The year before that, we helped co-ordinate a presentation at a Carnival Glass Convention: the title of it was, “If a Picture is Worth a Thousand Words, What’s a Thousand Pitchers Worth?” The aim was to get 1,000 Carnival Glass water pitchers to display. We didn’t quite make a thousand, but we got about 700 or so. It was astonishing. People brought pitchers that were made in India, Finland, Germany, Czechoslovakia, South America, and, of course, lots and lots of amazing and often very rare and beautiful ones from the United States.
Collectors Weekly: What were the main objects and forms that were made out of Carnival Glass?
Steve: Almost anything you can think of. From the standard shapes and sizes of plates, bowls, and vases to functional shapes like table sets and water sets. There are novelty shapes, lighting shades, gas shades; the range is just endless. I think the glass manufacturers thought that if there was a shape that could be made in glass, then they would make it in Carnival glass.
Glen: Then there were dressing table sets (boudoir sets) too. Northwood made his well known Grape and Cable pattern in a beautiful dressing table set with a dresser tray, a little pin tray, hatpin holder, colognes, and powder jars. Also, Inwald in Czechoslovakia made some stunning dressing table sets.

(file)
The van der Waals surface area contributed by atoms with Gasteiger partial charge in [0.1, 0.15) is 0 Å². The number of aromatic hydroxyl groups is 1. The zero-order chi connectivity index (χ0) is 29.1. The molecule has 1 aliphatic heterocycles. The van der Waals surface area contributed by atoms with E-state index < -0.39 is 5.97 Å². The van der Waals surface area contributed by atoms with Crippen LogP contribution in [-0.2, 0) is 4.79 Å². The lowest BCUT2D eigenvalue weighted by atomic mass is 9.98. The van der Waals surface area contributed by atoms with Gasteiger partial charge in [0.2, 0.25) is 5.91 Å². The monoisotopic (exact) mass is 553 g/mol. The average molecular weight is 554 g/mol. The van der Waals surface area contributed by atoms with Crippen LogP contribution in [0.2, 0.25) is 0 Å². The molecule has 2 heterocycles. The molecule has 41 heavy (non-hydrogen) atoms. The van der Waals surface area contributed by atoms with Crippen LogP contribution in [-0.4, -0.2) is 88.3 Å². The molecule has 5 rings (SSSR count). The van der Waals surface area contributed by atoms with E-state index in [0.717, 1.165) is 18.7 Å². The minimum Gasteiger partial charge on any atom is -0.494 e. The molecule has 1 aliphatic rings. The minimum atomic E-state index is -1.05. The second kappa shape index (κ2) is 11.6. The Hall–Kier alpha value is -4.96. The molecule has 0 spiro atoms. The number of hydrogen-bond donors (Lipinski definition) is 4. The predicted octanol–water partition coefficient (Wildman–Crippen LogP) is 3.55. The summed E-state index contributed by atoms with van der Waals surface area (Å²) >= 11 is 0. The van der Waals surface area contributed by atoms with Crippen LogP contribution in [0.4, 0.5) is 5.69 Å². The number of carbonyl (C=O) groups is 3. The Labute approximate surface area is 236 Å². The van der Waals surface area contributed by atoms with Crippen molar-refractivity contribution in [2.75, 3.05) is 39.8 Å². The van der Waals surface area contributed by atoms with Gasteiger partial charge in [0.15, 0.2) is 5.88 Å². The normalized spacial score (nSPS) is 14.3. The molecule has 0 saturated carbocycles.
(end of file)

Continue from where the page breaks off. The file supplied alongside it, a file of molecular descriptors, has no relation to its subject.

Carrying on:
Carnival Glass also falls into tobacciana – for example, a pipe humidor, ashtrays and cuspidors. There’s also Carnival Glass jewelry, Carnival Glass buttons, Carnival Glass hat pins. Pressed glass is so versatile.
If you want to collect candlesticks too, there’s a wide and varied range in Carnival. One rare example is the Jesus Candlestick, made by the German factory Brockwitz. It’s the most amazingly detailed modeling of the figure of Christ with unbelievable detail down to each tiny toe. It’s quite breathtaking.
Steve: That’s part of the popularity. Certain types of Carnival Glass fall into other categories of collectibles. You don’t need to be a Carnival Glass collector to find some elements of Carnival Glass appealing, because they can fit into your collection.
Collectors Weekly: Do you focus on anything specific for your personal collection?
Glen: We like to have something of everything. We’ve tried to get something from every manufacturer in every color we can afford and in every shape we possibly can. Pretty much all of the glass in our books has been ours, but some very kind collectors have let us photograph theirs as well or given us photographs.
Steve has a rule: “You can have another piece if you can find room for it.” And, you know, I can always manage it somehow! We have Carnival Glass everywhere in our home.
Steve: There’s no point in having it and just putting it in a box somewhere.
Glen: We like to bring some Carnival out when we entertain . We use punch bowls, although we don’t use the most expensive pieces; we use the more recent ones made in the 1970s by Indiana glass. We also bring out our goblets and glasses and things like that.